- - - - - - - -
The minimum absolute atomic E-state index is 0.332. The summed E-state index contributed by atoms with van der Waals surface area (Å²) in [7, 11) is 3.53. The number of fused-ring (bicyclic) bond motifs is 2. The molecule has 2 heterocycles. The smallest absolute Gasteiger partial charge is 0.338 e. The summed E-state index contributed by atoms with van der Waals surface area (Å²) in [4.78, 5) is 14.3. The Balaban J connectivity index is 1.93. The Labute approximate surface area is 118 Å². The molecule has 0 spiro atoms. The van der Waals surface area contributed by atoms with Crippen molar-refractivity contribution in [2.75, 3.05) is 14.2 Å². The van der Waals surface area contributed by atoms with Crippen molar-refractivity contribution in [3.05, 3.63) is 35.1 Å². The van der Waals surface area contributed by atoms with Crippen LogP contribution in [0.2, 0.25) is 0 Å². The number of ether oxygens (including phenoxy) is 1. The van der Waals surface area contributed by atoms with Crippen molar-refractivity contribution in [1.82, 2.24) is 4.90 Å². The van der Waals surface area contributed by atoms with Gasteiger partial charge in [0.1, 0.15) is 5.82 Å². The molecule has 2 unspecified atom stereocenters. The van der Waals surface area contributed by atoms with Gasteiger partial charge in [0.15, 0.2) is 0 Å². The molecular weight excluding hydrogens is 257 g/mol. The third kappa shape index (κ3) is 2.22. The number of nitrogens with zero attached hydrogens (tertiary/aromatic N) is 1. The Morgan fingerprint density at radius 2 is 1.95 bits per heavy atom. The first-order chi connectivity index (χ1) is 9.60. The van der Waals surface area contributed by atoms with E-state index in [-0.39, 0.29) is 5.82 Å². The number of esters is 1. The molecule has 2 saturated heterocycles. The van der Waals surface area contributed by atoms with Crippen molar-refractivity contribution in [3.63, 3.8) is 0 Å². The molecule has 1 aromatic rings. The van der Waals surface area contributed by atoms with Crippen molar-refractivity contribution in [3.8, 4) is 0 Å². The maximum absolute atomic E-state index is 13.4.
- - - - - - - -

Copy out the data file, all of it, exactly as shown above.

The minimum absolute atomic E-state index is 0.332. The summed E-state index contributed by atoms with van der Waals surface area (Å²) in [7, 11) is 3.53. The number of fused-ring (bicyclic) bond motifs is 2. The molecule has 2 heterocycles. The smallest absolute Gasteiger partial charge is 0.338 e. The summed E-state index contributed by atoms with van der Waals surface area (Å²) in [4.78, 5) is 14.3. The Balaban J connectivity index is 1.93. The Labute approximate surface area is 118 Å². The molecule has 0 spiro atoms. The van der Waals surface area contributed by atoms with Crippen molar-refractivity contribution in [2.75, 3.05) is 14.2 Å². The van der Waals surface area contributed by atoms with Crippen molar-refractivity contribution in [3.05, 3.63) is 35.1 Å². The van der Waals surface area contributed by atoms with Crippen LogP contribution in [0.2, 0.25) is 0 Å². The number of ether oxygens (including phenoxy) is 1. The van der Waals surface area contributed by atoms with Crippen molar-refractivity contribution in [1.82, 2.24) is 4.90 Å². The van der Waals surface area contributed by atoms with Gasteiger partial charge in [0.1, 0.15) is 5.82 Å². The molecule has 2 unspecified atom stereocenters. The van der Waals surface area contributed by atoms with Gasteiger partial charge in [0.15, 0.2) is 0 Å². The molecular weight excluding hydrogens is 257 g/mol. The third kappa shape index (κ3) is 2.22. The number of nitrogens with zero attached hydrogens (tertiary/aromatic N) is 1. The Morgan fingerprint density at radius 2 is 1.95 bits per heavy atom. The first-order chi connectivity index (χ1) is 9.60. The van der Waals surface area contributed by atoms with E-state index in [-0.39, 0.29) is 5.82 Å². The number of esters is 1. The molecule has 2 saturated heterocycles. The van der Waals surface area contributed by atoms with Crippen molar-refractivity contribution in [3.63, 3.8) is 0 Å². The molecule has 1 aromatic rings. The van der Waals surface area contributed by atoms with Crippen molar-refractivity contribution in [3.8, 4) is 0 Å². The maximum absolute atomic E-state index is 13.4.